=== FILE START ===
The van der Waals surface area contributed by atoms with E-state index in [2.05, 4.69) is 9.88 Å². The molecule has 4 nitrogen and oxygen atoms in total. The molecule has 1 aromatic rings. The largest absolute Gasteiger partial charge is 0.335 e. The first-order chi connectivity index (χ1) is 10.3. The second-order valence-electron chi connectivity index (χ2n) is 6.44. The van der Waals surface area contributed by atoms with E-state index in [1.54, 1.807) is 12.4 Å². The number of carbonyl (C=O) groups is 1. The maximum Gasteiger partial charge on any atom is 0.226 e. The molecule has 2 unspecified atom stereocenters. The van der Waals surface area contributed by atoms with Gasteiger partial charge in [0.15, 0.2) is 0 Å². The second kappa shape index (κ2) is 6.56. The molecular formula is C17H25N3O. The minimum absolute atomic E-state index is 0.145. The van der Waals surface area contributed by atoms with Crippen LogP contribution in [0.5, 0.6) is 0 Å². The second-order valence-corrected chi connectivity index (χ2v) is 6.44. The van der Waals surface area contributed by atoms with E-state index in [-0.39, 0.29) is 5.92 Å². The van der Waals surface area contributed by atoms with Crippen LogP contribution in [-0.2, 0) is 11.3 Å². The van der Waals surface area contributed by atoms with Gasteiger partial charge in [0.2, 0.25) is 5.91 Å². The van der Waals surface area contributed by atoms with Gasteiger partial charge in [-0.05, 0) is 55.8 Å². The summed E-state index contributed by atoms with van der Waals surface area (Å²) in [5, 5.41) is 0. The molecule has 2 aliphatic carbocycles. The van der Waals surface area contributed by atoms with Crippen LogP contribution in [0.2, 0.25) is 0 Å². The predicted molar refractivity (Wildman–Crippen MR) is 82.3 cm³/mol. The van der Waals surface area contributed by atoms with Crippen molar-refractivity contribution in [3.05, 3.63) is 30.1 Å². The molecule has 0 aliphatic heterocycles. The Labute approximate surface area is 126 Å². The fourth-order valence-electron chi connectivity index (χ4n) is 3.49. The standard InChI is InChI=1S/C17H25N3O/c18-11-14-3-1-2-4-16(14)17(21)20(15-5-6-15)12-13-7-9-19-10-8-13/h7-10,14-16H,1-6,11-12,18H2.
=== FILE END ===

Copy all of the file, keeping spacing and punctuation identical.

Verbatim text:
The van der Waals surface area contributed by atoms with E-state index in [2.05, 4.69) is 9.88 Å². The molecule has 4 nitrogen and oxygen atoms in total. The molecule has 1 aromatic rings. The largest absolute Gasteiger partial charge is 0.335 e. The first-order chi connectivity index (χ1) is 10.3. The second-order valence-electron chi connectivity index (χ2n) is 6.44. The van der Waals surface area contributed by atoms with E-state index in [1.54, 1.807) is 12.4 Å². The number of carbonyl (C=O) groups is 1. The maximum Gasteiger partial charge on any atom is 0.226 e. The molecule has 2 unspecified atom stereocenters. The van der Waals surface area contributed by atoms with Gasteiger partial charge in [0.15, 0.2) is 0 Å². The second kappa shape index (κ2) is 6.56. The molecular formula is C17H25N3O. The minimum absolute atomic E-state index is 0.145. The van der Waals surface area contributed by atoms with Crippen LogP contribution in [0.5, 0.6) is 0 Å². The second-order valence-corrected chi connectivity index (χ2v) is 6.44. The van der Waals surface area contributed by atoms with E-state index in [-0.39, 0.29) is 5.92 Å². The van der Waals surface area contributed by atoms with Crippen LogP contribution in [-0.2, 0) is 11.3 Å². The van der Waals surface area contributed by atoms with Gasteiger partial charge in [0.2, 0.25) is 5.91 Å². The van der Waals surface area contributed by atoms with Gasteiger partial charge in [-0.05, 0) is 55.8 Å². The summed E-state index contributed by atoms with van der Waals surface area (Å²) in [5, 5.41) is 0. The molecule has 2 aliphatic carbocycles. The van der Waals surface area contributed by atoms with Crippen LogP contribution in [0.2, 0.25) is 0 Å². The predicted molar refractivity (Wildman–Crippen MR) is 82.3 cm³/mol. The van der Waals surface area contributed by atoms with Crippen molar-refractivity contribution in [3.05, 3.63) is 30.1 Å². The molecule has 0 aliphatic heterocycles. The Labute approximate surface area is 126 Å². The fourth-order valence-electron chi connectivity index (χ4n) is 3.49. The standard InChI is InChI=1S/C17H25N3O/c18-11-14-3-1-2-4-16(14)17(21)20(15-5-6-15)12-13-7-9-19-10-8-13/h7-10,14-16H,1-6,11-12,18H2.